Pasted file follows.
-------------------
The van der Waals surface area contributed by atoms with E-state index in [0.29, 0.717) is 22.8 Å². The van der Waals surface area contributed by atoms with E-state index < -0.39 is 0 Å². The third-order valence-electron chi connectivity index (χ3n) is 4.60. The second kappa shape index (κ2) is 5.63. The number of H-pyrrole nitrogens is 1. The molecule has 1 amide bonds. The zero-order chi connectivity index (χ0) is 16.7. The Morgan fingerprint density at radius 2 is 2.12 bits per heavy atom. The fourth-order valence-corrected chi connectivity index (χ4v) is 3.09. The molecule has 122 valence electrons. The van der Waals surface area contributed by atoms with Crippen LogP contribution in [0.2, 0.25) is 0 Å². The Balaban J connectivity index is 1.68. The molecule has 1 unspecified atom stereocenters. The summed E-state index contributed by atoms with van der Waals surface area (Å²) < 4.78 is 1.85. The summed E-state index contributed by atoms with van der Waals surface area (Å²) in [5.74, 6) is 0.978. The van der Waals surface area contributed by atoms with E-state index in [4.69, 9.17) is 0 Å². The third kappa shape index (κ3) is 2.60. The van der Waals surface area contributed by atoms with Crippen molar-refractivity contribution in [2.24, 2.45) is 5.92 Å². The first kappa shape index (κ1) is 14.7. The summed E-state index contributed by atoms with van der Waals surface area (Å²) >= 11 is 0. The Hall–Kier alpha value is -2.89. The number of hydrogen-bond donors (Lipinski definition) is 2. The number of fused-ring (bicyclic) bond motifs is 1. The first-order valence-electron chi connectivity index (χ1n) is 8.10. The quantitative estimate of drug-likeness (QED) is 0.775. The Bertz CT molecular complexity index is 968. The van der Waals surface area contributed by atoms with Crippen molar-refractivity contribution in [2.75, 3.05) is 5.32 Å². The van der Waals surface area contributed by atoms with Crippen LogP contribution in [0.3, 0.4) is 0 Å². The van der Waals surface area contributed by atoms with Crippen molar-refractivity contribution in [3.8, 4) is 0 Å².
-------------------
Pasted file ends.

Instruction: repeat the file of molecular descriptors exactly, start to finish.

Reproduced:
The van der Waals surface area contributed by atoms with E-state index in [0.29, 0.717) is 22.8 Å². The van der Waals surface area contributed by atoms with E-state index < -0.39 is 0 Å². The third-order valence-electron chi connectivity index (χ3n) is 4.60. The second kappa shape index (κ2) is 5.63. The number of H-pyrrole nitrogens is 1. The molecule has 1 amide bonds. The zero-order chi connectivity index (χ0) is 16.7. The Morgan fingerprint density at radius 2 is 2.12 bits per heavy atom. The fourth-order valence-corrected chi connectivity index (χ4v) is 3.09. The molecule has 122 valence electrons. The van der Waals surface area contributed by atoms with Crippen LogP contribution in [0.2, 0.25) is 0 Å². The Balaban J connectivity index is 1.68. The molecule has 1 unspecified atom stereocenters. The summed E-state index contributed by atoms with van der Waals surface area (Å²) < 4.78 is 1.85. The summed E-state index contributed by atoms with van der Waals surface area (Å²) in [5.74, 6) is 0.978. The van der Waals surface area contributed by atoms with E-state index in [4.69, 9.17) is 0 Å². The third kappa shape index (κ3) is 2.60. The van der Waals surface area contributed by atoms with Crippen molar-refractivity contribution in [2.24, 2.45) is 5.92 Å². The first kappa shape index (κ1) is 14.7. The summed E-state index contributed by atoms with van der Waals surface area (Å²) >= 11 is 0. The Hall–Kier alpha value is -2.89. The number of hydrogen-bond donors (Lipinski definition) is 2. The number of fused-ring (bicyclic) bond motifs is 1. The first-order valence-electron chi connectivity index (χ1n) is 8.10. The quantitative estimate of drug-likeness (QED) is 0.775. The Bertz CT molecular complexity index is 968. The van der Waals surface area contributed by atoms with Crippen molar-refractivity contribution in [2.75, 3.05) is 5.32 Å². The van der Waals surface area contributed by atoms with Crippen LogP contribution in [0.3, 0.4) is 0 Å². The van der Waals surface area contributed by atoms with Crippen molar-refractivity contribution in [3.8, 4) is 0 Å².